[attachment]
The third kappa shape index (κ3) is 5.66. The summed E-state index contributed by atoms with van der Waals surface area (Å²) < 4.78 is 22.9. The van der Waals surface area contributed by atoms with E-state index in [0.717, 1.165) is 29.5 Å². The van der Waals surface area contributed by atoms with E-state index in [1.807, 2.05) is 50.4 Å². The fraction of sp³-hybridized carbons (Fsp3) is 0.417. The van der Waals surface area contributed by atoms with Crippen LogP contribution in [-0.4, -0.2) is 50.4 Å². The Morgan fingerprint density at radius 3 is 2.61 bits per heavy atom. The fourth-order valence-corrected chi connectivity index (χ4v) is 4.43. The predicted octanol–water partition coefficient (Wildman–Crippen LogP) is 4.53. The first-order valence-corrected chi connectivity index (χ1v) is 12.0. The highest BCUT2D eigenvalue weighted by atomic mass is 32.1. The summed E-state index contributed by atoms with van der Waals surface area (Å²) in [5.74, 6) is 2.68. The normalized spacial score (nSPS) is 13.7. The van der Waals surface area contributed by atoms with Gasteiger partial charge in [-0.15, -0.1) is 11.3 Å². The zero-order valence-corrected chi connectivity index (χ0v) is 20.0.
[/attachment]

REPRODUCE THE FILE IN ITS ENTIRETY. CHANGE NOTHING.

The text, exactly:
The third kappa shape index (κ3) is 5.66. The summed E-state index contributed by atoms with van der Waals surface area (Å²) < 4.78 is 22.9. The van der Waals surface area contributed by atoms with E-state index in [0.717, 1.165) is 29.5 Å². The van der Waals surface area contributed by atoms with E-state index in [1.807, 2.05) is 50.4 Å². The fraction of sp³-hybridized carbons (Fsp3) is 0.417. The van der Waals surface area contributed by atoms with Crippen LogP contribution in [-0.4, -0.2) is 50.4 Å². The Morgan fingerprint density at radius 3 is 2.61 bits per heavy atom. The fourth-order valence-corrected chi connectivity index (χ4v) is 4.43. The predicted octanol–water partition coefficient (Wildman–Crippen LogP) is 4.53. The first-order valence-corrected chi connectivity index (χ1v) is 12.0. The highest BCUT2D eigenvalue weighted by atomic mass is 32.1. The summed E-state index contributed by atoms with van der Waals surface area (Å²) in [5.74, 6) is 2.68. The normalized spacial score (nSPS) is 13.7. The van der Waals surface area contributed by atoms with Gasteiger partial charge in [-0.15, -0.1) is 11.3 Å². The zero-order valence-corrected chi connectivity index (χ0v) is 20.0.